NatSCA Digital Digest – June

Compiled by Olivia Beavers, Assistant Curator of Natural Science at The Potteries Museum & Art Gallery.

Welcome to the June edition of NatSCA Digital Digest.

A monthly blog series featuring the latest on where to go, what to see and do in the natural history sector including jobs, exhibitions, conferences and training opportunities. We are really keen to hear more about museum re-openings, exhibition launches, virtual conferences and webinars, and new and interesting online content. If you have any top tips and recommendations for our next Digest please drop an email to blog@natsca.org.

Where to Visit

The Museum Association is hosting a series of webinars including: Future of Museums: Curation on June 10th and Coronavirus Conversations: Learning and Engagement Manifesto on June 17th.

The Science Museum invites you to a climate talk: How are our oceans responding to climate change? It is a free online event from 19:30 – 20:45 and you can book your place here.

The European Association of Vertebrate Palaeontologists (EAVP) will be having their 18th Conference (online) starting July 6th to 9th – more information about the event can be found here.

What to Read

Alex Peaker writes an interesting piece about the partial turtle skeletons found on the Isle of Wight over the last nine months. You can read the article here: Turtley awesome discovery on the Isle of Wight.

Keep an eye out for the online content from the NatSCA 2021 conference ‘Changing the World: Environmental Breakdown and Natural Science collections‘ which was held in May. We are hoping to get the talks and discussion sessions online by the end of the month.

Job Vacancies

The Natural History Museum of Denmark is seeking an experienced natural history conservator to establish and manage a Conservation Unit which is to be established at the NHMD. Click here to find out more information, the closing date for this post is 18/06/2021.

RGB Kew is advertising for three new Priority Leaders. The three Scientific Priorities are Digital Revolution, Unlocking Properties and Accelerated Taxonomy. To apply for these jobs or find out more about these posts, you can follow this link. The deadline is 13/06/2021.

Kirklees Museum and Galleries are looking for a natural historian to join their curatorial and technical team, click here to find out more. The closing date is 27/06/2021.

Before You Go…

If you have any top tips and recommendations for our next Digest please drop an email to blog@natsca.org.

Similarly, if you have something to say about a current topic, or perhaps you want to tell us what you’ve been working on, we welcome new blog articles so please drop Jen an email if you have anything you would like to submit.

Loot For Coots/Dough For Crows/Brass For Bass/Dosh For Moss etc.: Fundraising For Natural Science Collections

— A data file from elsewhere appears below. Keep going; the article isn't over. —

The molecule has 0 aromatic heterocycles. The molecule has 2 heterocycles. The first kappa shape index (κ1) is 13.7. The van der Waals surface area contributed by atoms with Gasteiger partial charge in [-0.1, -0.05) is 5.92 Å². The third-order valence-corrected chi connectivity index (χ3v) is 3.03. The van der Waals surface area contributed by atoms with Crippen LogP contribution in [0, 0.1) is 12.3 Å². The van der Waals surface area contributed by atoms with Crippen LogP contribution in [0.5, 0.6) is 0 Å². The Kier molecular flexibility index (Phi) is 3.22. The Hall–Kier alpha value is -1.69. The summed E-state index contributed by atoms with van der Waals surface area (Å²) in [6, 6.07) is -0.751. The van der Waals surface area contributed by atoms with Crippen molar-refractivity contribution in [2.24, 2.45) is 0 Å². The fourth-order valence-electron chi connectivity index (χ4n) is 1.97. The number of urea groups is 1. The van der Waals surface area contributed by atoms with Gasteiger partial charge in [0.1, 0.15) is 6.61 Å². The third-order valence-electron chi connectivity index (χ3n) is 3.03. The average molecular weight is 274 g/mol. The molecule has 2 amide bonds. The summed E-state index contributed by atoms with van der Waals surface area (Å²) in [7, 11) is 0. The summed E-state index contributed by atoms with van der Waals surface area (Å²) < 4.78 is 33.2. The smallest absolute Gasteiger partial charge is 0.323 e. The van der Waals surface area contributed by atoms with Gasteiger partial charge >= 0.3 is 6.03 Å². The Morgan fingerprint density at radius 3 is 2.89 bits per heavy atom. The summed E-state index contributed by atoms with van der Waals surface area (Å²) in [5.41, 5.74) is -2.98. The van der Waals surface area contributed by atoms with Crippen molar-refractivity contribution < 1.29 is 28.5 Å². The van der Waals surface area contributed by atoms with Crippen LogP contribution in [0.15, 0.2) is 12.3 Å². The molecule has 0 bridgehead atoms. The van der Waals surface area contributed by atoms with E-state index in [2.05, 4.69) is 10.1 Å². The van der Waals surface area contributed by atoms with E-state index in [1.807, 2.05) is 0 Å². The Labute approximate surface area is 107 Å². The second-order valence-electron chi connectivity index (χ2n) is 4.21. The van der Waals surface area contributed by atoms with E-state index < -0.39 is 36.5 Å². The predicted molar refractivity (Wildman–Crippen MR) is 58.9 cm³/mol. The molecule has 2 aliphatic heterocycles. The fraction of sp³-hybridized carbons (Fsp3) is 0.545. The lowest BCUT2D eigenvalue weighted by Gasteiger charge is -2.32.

Written by Clare Brown, Curator of Natural Science, Leeds Museums and Galleries.

Money, it doesn’t need an introduction or any commentary on how hard it is to do anything without it. However, I will say that trying to get hold of it for natural science collections is not impossible and definitely worth pursuing. At Leeds, despite not having a fundraiser on staff, we’ve had quite a few >£100,000 natural science collection grant applications succeed (and fail) over the past few years and I would encourage everyone to put ‘try and get some grant money’ into their work plan.

© Leeds Museums and Galleries

Where To Go For Money

Looking for who will fund you is half the battle. There are paid-for databases out there (Grantfinder, Grants Online, Funds Online etc.) and free ones (Get Grants, Government Funding Database etc.). I’m not endorsing any of these but they can be helpful if you want an idea of who might fund your project. Be wary of eligibility though, as part of a local authority, Leeds Museums and Galleries are not allowed to apply for loads of grants. Sob.

In the summer of 2019, Sarah Briggs of the UK Museums Association spoke at NatSCA’s conference in Dublin about the lack of applications the Esmee Fairbairn Collections Fund receives from natural science collections. She would like to see more and the board seem keen on projects that look to help the environment.

Well known funders of natural science collections would be: National Lottery Heritage Fund, Esmee Fairbairn Foundation, Esmee Fairbairn Collections Fund (administered by the Museums Association), The Wolfson Foundation, The John Ellerman Foundation, Garfield Weston Foundation but there are plenty more.

The John Ellerman Foundation has a good background story. Ellerman was the son of the richest person in England at the beginning of the 20th century. He could have gone into business but instead decided to concentrate on collecting rodents.

Your local area charities/friends group/learned society might well offer a grant scheme and so it’s worth asking around and making local connections.

Last, but not least, NatSCA offer yearly grants to natural science collections through the Bill Pettit Memorial Fund scheme. You can apply for anything – not just conservation or collections management work.